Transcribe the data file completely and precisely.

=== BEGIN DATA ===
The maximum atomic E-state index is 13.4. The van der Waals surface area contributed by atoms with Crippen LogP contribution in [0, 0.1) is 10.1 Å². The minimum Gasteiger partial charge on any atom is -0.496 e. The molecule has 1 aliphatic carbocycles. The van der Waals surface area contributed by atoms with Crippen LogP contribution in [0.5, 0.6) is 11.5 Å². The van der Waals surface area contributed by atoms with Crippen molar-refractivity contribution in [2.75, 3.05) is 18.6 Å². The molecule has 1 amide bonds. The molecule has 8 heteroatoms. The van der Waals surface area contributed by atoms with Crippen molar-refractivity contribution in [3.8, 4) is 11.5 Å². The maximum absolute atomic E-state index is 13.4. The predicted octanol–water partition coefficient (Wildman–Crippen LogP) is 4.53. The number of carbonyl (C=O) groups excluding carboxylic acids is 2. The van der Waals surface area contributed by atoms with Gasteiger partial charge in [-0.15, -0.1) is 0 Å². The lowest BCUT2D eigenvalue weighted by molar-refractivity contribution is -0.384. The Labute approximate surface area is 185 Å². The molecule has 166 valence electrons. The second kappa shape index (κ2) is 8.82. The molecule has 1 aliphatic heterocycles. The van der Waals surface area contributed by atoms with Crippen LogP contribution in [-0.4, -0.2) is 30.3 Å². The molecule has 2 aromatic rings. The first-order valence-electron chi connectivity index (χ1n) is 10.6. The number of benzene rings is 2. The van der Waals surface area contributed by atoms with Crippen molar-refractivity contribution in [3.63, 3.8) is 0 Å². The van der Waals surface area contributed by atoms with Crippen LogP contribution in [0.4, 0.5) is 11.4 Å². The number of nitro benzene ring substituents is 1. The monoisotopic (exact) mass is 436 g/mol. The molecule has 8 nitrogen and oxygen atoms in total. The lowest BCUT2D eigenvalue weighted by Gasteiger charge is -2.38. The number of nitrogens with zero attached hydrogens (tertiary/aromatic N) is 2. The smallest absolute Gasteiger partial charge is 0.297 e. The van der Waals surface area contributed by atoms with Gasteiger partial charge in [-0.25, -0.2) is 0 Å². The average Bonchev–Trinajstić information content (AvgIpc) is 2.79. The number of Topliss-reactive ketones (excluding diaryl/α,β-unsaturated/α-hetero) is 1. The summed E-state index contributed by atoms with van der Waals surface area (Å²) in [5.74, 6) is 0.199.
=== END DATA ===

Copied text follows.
The maximum atomic E-state index is 13.4. The van der Waals surface area contributed by atoms with Crippen LogP contribution in [0, 0.1) is 10.1 Å². The minimum Gasteiger partial charge on any atom is -0.496 e. The molecule has 1 aliphatic carbocycles. The van der Waals surface area contributed by atoms with Crippen LogP contribution in [0.5, 0.6) is 11.5 Å². The van der Waals surface area contributed by atoms with Crippen molar-refractivity contribution in [2.75, 3.05) is 18.6 Å². The molecule has 1 amide bonds. The molecule has 8 heteroatoms. The van der Waals surface area contributed by atoms with Crippen molar-refractivity contribution in [3.8, 4) is 11.5 Å². The maximum absolute atomic E-state index is 13.4. The predicted octanol–water partition coefficient (Wildman–Crippen LogP) is 4.53. The number of carbonyl (C=O) groups excluding carboxylic acids is 2. The van der Waals surface area contributed by atoms with Gasteiger partial charge in [-0.15, -0.1) is 0 Å². The lowest BCUT2D eigenvalue weighted by molar-refractivity contribution is -0.384. The Labute approximate surface area is 185 Å². The molecule has 166 valence electrons. The second kappa shape index (κ2) is 8.82. The molecule has 1 aliphatic heterocycles. The van der Waals surface area contributed by atoms with Crippen LogP contribution in [-0.4, -0.2) is 30.3 Å². The molecule has 2 aromatic rings. The first-order valence-electron chi connectivity index (χ1n) is 10.6. The number of benzene rings is 2. The van der Waals surface area contributed by atoms with Crippen molar-refractivity contribution in [3.63, 3.8) is 0 Å². The van der Waals surface area contributed by atoms with Crippen LogP contribution in [0.4, 0.5) is 11.4 Å². The number of nitro benzene ring substituents is 1. The monoisotopic (exact) mass is 436 g/mol. The molecule has 8 nitrogen and oxygen atoms in total. The lowest BCUT2D eigenvalue weighted by Gasteiger charge is -2.38. The number of nitrogens with zero attached hydrogens (tertiary/aromatic N) is 2. The smallest absolute Gasteiger partial charge is 0.297 e. The van der Waals surface area contributed by atoms with Gasteiger partial charge in [-0.25, -0.2) is 0 Å². The average Bonchev–Trinajstić information content (AvgIpc) is 2.79. The number of Topliss-reactive ketones (excluding diaryl/α,β-unsaturated/α-hetero) is 1. The summed E-state index contributed by atoms with van der Waals surface area (Å²) in [5.74, 6) is 0.199.